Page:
Space Startups take note: Fraud, Bribery & Corruption charges increase chances of UKSA & ESA financial support15th Oct 2020
Financial corruption and other criminal activities have plagued the space industry for decades, with allegations of bribery & fraud frequently appearing on the rap sheets of some of the industry giants. The question now is whether the European Space Agency and its smaller partner, the UK Space Agency are the last bastions of hope in cleaning up the sector – at least in Europe – or are they part of the problem?
The European Space Agency Geographical Return program is created to ensure each contributing country gets equal benefit from their annual contributions to the ESA. The UKâ€™s contribution to ESA for the next five years will be Â£1.5bn or roughly Â£300m per year.
A look through the 2015-2019 ESA financials, particularly the geographical return figures reveals some very interesting differences between each of the participating countries.
One of the main revelations is the amount of ESA funding that is doled out to Airbus (an entity largely owned by German, French & Spanish governments). If you look at Germany for example, 48% of the funds from ESA during 2015-2019 went to Airbus Defence & Space. To put this into context, 2% of the available funds were awarded to SMEs.
A similar ratio applies in the UK, with 45% of ESA geographical returns going directly to Airbus Defence & Space, and 11% going to SMEs.
France has an even wider disparity in the amount of funding going to SMEs. With 70% of ESA funds going to Airbus, Ariane Group (an Airbus subsidiary with operations in Germany & France) & Thales (26% owned by French Government) and only 1% going to SMEs.
So, let us look at the UK individually. The government pledged Â£1.5bn contribution to ESA over the next 5 years. With a geographical return coefficient of 0.94, that means Â£1.41bn of that will go back to the UK space industry. So Â£634.5m (45%) of that total would go directly to Airbus Defence & Space. Thatâ€™s Â£126.9m per year. Â£155.1m would go to SMEs over the total 5 years. During 2015-2019, 811 new UK companies were registered with ESA. 316 of those are categorised as SMEs.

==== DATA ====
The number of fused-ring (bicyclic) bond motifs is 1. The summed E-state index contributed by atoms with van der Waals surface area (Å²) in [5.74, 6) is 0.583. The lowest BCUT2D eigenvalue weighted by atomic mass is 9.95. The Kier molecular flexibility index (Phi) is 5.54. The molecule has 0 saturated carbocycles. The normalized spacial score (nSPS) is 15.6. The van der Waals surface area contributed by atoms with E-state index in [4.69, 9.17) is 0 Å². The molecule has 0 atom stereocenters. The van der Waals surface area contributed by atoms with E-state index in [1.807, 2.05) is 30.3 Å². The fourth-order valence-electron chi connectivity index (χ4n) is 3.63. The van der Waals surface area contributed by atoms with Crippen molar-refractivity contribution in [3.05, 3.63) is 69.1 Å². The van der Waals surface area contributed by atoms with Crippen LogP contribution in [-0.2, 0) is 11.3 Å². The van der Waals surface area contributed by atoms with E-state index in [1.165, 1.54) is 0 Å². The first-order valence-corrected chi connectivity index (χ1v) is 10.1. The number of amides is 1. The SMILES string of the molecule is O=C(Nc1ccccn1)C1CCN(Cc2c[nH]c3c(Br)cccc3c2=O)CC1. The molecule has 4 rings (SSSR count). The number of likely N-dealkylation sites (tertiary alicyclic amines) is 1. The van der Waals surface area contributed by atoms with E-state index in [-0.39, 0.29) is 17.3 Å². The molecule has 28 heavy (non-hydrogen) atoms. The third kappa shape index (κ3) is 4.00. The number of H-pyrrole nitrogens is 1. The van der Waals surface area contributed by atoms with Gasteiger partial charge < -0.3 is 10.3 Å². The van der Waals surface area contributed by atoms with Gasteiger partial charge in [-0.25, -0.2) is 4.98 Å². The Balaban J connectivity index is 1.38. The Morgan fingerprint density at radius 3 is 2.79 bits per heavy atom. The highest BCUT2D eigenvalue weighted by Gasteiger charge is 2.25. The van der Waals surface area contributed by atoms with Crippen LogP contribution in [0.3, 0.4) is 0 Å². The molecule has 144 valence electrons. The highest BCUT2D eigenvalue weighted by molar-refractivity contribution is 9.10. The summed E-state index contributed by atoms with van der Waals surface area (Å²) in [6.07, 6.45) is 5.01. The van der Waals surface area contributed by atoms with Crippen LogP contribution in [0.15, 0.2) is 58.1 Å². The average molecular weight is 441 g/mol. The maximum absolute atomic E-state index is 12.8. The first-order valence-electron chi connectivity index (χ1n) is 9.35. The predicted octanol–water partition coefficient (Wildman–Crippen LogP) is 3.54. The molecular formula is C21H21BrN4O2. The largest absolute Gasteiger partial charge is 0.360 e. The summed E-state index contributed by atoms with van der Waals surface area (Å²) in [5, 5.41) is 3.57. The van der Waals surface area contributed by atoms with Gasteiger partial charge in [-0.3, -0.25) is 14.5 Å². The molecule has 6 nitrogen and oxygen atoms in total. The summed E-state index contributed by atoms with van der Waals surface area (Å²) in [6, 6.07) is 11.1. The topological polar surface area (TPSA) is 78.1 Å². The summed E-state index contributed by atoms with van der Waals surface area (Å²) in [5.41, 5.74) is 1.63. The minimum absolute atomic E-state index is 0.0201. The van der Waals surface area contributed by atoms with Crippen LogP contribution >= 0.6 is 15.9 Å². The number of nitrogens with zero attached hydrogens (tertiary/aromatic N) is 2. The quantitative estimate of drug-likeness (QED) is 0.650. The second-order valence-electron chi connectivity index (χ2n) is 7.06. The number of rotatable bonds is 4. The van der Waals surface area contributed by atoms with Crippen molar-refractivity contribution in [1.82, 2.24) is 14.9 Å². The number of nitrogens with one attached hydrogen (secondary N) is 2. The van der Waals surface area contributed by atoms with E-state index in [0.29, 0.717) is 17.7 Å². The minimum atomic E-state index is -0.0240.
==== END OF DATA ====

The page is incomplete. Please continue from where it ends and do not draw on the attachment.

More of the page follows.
What can we learn from this?
The crucial take away is that the European Space Agency is mostly funding the giant defence contractors owned by the Governments of France, Spain & Germany and not lending its financial clout to the development of the new space sector. The innovations within the space sector come from mostly SMEs. The large companies like Airbus, Boeing, Lockheed Martin have been pretty stagnant for decades with almost no sign of innovation (in space) coming from them. The innovations we have seen have come from new start ups, which are in the most part SMEs.
Letâ€™s ask ourselves the question â€œWhat significant development have we seen from Airbus in the advancement of the space industry?â€. Itâ€™s not even a difficult question to answer. If Airbus had made any huge advancement in space technology we would all have heard about it. Yes, they put a lander on a comet. It’s hardly the sort of innovation that we can categorise as “New Space”.
We can see who is making the biggest strides in the advancement of space right across Europe – with the same picture being reflected in the USA where “private space” is making the biggest leaps forward. And yet, the long-established giants receive the bulk of lucrative government orders, despite being embroiled in decades of nefarious activities & criminality and absolutely lacking in any sort of ground-breaking innovation. Yet SpaceX show them that innovation and progress are possible – and more importantly essential for the advancement of mankind.